Federal elections were held in Australia on 10 November 2001. All 150 seats in the House of Representatives and 40 seats in the 76-member Senate were up for election, independents, Peter Andren, Tony Windsor, Bob Katter The Nationals had candidates in 14 seats where three-cornered-contests existed, with 87. 34% of preferences favouring the Liberal Party. The Democrats contested 145 electorates with preferences favouring Labor, the Greens contested 145 electorates with preferences strongly favouring Labor. One Nation contested 120 electorates with preferences favouring the Liberal/National Coalition. The following table indicates seats that changed hands from one party to another at this election and it compares the election results with the previous margins, taking into account redistributions in New South Wales, Western Australia, South Australia, Tasmania and both territories. As a result, it includes the seats of Macarthur and Parramatta, throughout much of 2001, the Coalition had been trailing Labor in opinion polls, thanks to dissatisfaction with the governments economic reform programme and high petrol prices. The opposition Australian Labor Party had won a majority of the vote at the previous election and had won a series of state. Labor also recorded positive swings in two by-elections, taking the Queensland seat of Ryan and coming close in Aston, polls swung strongly toward the coalition after the Tampa controversy but before the 11 September attacks. Although the two-party preferred result was close, the ALP recorded its lowest primary vote since 1934. In this election television news focused on issues, especially terrorism. Minor parties were largely ignored as the two main parties monopolized the cameras attention, the election was depicted as a horse race between the Howard, who ran ahead and was therefore given more coverage than his Labor rival. The election-eve Newspoll reported the Liberal/National Coalition on a 53 percent two-party-preferred vote. com election details Preference flows – ABC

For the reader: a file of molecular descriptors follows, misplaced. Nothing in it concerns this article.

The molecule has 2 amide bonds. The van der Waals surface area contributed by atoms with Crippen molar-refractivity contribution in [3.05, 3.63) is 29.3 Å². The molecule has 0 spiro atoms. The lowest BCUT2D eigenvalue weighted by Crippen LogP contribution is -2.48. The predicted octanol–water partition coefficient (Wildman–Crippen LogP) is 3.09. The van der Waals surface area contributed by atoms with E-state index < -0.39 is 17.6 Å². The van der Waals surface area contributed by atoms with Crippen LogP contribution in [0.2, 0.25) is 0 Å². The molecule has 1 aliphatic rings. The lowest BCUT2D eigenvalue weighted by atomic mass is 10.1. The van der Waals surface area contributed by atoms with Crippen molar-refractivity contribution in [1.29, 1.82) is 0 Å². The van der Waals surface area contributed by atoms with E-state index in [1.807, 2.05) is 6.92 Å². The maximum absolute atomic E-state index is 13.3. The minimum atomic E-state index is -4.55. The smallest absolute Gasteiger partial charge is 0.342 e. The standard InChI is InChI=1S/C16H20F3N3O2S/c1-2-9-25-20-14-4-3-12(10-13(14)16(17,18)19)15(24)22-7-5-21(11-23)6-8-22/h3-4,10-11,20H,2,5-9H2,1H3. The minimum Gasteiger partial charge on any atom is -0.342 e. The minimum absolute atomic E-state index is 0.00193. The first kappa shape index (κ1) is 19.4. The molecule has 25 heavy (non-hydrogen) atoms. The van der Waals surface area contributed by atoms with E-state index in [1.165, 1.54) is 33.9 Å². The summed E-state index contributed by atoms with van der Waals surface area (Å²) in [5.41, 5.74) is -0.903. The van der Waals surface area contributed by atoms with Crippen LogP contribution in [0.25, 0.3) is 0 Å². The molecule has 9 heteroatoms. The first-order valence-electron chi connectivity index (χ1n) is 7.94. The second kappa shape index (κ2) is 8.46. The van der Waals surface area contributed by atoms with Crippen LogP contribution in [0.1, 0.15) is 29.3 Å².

Image: Image Howard 2003upr
Image: Kim Beazley crop
The disproportionality of the lower house in the 2004 election was 8.67 according to the Gallagher Index, mainly between the Liberal and Green Parties.
The disproportionality of the lower house in the 2001 election was 9.43 according to the Gallagher Index, mainly between the Coalition and Labor Parties.